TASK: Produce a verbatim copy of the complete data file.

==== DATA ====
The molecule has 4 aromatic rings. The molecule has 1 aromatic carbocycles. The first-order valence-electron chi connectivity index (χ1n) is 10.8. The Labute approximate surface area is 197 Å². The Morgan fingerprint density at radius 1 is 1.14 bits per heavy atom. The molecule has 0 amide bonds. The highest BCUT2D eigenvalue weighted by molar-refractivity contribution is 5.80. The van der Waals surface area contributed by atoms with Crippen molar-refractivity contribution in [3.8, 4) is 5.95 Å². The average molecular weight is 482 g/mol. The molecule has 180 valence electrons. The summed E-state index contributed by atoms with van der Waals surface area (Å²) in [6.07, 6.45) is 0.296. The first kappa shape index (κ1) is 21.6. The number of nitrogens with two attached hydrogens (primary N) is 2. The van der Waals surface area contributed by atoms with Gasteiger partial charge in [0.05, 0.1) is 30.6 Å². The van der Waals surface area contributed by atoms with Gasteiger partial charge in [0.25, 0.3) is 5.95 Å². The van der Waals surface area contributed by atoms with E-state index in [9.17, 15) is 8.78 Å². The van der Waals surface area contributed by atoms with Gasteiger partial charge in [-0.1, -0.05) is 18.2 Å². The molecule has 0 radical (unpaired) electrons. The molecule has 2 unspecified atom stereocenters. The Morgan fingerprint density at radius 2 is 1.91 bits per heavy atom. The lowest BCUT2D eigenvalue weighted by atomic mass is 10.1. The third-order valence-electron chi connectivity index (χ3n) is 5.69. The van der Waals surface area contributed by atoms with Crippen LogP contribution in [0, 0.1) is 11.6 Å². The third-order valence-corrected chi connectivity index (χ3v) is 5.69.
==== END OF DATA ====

The molecule has 4 aromatic rings. The molecule has 1 aromatic carbocycles. The first-order valence-electron chi connectivity index (χ1n) is 10.8. The Labute approximate surface area is 197 Å². The Morgan fingerprint density at radius 1 is 1.14 bits per heavy atom. The molecule has 0 amide bonds. The highest BCUT2D eigenvalue weighted by molar-refractivity contribution is 5.80. The van der Waals surface area contributed by atoms with Crippen molar-refractivity contribution in [3.8, 4) is 5.95 Å². The average molecular weight is 482 g/mol. The molecule has 180 valence electrons. The summed E-state index contributed by atoms with van der Waals surface area (Å²) in [6.07, 6.45) is 0.296. The first kappa shape index (κ1) is 21.6. The number of nitrogens with two attached hydrogens (primary N) is 2. The van der Waals surface area contributed by atoms with Gasteiger partial charge in [0.05, 0.1) is 30.6 Å². The van der Waals surface area contributed by atoms with Gasteiger partial charge in [0.25, 0.3) is 5.95 Å². The van der Waals surface area contributed by atoms with E-state index in [9.17, 15) is 8.78 Å². The van der Waals surface area contributed by atoms with Gasteiger partial charge in [-0.1, -0.05) is 18.2 Å². The molecule has 0 radical (unpaired) electrons. The molecule has 2 unspecified atom stereocenters. The Morgan fingerprint density at radius 2 is 1.91 bits per heavy atom. The lowest BCUT2D eigenvalue weighted by atomic mass is 10.1. The third-order valence-electron chi connectivity index (χ3n) is 5.69. The van der Waals surface area contributed by atoms with Crippen LogP contribution in [0, 0.1) is 11.6 Å². The third-order valence-corrected chi connectivity index (χ3v) is 5.69.